Date(s) - 24/04/2017
5:15 pm - 7:00 pm
Humanities Research Institute (HRI)
Categories No Categories
The election of Donald Trump as president signals a profound change in US foreign relations. Basic US approaches to the world, in place since at least 1945, seem to be shifting, as are traditional concepts of friends and enemies.
In this lecture, Professor Odd Arne Westad of Harvard University asks what the reactions to the Trump presidency are likely to be in eastern Asia and whether we are facing a fundamental power shift in the region. He will also discuss how the current situation compares with earlier cases of dramatic global change.
Professor Odd Arne Westad
Odd Arne Westad is the S.T. Lee Professor of U.S.-Asia Relations at Harvard University, where he teaches at the Kennedy School of Government. He is an expert on contemporary international history and on the eastern Asian region.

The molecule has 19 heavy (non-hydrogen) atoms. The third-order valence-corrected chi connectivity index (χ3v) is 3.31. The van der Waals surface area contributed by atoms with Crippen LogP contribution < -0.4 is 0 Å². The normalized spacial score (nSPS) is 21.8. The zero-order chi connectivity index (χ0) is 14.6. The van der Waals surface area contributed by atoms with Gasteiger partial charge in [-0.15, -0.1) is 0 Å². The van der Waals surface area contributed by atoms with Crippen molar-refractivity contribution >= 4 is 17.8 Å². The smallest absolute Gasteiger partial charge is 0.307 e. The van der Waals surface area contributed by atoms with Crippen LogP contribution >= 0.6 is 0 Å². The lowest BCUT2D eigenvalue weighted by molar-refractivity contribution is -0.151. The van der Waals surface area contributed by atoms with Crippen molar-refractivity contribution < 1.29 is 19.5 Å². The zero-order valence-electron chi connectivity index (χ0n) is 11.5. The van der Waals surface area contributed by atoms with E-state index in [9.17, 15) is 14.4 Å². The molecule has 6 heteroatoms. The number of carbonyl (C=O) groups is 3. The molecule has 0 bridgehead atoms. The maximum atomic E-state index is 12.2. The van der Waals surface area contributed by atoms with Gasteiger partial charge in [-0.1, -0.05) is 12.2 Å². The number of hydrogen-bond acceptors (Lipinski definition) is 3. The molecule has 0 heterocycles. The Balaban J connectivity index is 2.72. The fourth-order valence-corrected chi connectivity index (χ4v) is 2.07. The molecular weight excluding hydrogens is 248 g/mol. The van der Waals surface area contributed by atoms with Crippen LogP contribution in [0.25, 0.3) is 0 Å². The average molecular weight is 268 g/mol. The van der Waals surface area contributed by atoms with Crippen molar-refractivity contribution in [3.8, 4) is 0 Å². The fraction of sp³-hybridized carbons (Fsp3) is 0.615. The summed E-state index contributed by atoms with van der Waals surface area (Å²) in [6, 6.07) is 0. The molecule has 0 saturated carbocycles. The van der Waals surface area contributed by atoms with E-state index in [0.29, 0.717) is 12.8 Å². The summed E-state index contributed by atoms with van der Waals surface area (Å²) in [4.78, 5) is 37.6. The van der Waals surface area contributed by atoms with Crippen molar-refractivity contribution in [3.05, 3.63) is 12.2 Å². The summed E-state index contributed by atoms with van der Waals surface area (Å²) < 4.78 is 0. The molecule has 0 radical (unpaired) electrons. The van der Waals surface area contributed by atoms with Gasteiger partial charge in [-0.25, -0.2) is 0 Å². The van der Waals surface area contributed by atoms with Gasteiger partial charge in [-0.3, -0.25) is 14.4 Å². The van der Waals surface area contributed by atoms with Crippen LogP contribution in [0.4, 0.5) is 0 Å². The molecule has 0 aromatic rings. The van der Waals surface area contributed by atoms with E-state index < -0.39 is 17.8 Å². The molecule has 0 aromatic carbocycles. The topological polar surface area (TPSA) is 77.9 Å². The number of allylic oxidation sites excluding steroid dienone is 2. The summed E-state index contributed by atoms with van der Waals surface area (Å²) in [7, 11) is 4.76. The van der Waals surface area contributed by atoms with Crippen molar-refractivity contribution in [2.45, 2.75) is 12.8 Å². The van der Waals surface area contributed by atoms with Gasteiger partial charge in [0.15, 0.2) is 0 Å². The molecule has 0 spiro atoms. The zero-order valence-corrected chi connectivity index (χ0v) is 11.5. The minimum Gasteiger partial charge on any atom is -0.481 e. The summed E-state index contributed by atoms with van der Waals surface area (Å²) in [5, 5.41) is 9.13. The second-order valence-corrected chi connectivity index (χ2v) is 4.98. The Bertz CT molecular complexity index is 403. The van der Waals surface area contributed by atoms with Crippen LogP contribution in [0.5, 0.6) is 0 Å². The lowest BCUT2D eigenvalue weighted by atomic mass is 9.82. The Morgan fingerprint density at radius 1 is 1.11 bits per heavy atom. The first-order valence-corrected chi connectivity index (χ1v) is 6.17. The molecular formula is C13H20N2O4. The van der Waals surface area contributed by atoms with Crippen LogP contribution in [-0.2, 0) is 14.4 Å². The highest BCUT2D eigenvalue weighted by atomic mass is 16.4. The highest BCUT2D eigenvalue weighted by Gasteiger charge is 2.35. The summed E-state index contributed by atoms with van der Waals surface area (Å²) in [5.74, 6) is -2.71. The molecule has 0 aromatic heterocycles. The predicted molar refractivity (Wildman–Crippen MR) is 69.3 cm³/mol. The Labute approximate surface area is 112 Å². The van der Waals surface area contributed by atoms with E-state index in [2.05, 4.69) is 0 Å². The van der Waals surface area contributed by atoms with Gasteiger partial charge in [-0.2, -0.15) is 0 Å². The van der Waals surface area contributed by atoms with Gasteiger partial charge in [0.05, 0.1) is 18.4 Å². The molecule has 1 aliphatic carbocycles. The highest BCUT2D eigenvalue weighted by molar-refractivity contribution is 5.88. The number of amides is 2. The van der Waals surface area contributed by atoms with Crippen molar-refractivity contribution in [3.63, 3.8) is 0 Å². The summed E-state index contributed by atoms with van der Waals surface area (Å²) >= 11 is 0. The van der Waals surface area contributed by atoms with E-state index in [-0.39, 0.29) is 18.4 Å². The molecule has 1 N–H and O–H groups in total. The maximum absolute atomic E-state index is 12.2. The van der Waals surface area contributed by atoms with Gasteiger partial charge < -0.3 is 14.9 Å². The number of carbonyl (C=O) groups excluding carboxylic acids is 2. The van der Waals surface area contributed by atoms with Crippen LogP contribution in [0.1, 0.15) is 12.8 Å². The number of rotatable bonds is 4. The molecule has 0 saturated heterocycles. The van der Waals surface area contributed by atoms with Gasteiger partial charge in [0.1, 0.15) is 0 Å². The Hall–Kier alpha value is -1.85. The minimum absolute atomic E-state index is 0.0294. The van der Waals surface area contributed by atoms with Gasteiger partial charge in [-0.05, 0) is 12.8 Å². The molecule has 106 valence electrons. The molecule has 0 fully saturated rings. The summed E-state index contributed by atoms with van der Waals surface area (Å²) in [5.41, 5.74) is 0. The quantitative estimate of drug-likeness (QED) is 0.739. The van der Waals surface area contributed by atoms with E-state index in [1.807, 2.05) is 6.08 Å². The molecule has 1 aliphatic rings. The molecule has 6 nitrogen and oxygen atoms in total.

Before coming to Harvard in 2015, Westad was School Professor of International History at the London School of Economics and Political Science (LSE). While at LSE, he directed LSE IDEAS, a leading centre for international affairs, diplomacy and strategy.
Professor Westad won the Bancroft Prize for The Global Cold War: Third World Interventions and the Making of Our Times. The book, which has been translated into fifteen languages, also won a number of other awards. Westad served as general editor for the three-volume Cambridge History of the Cold War, and is the author of the Penguin History of the World (now in its 6th edition). His most recent book, Restless Empire: China and the World since 1750, won the Asia Society’s book award for 2013.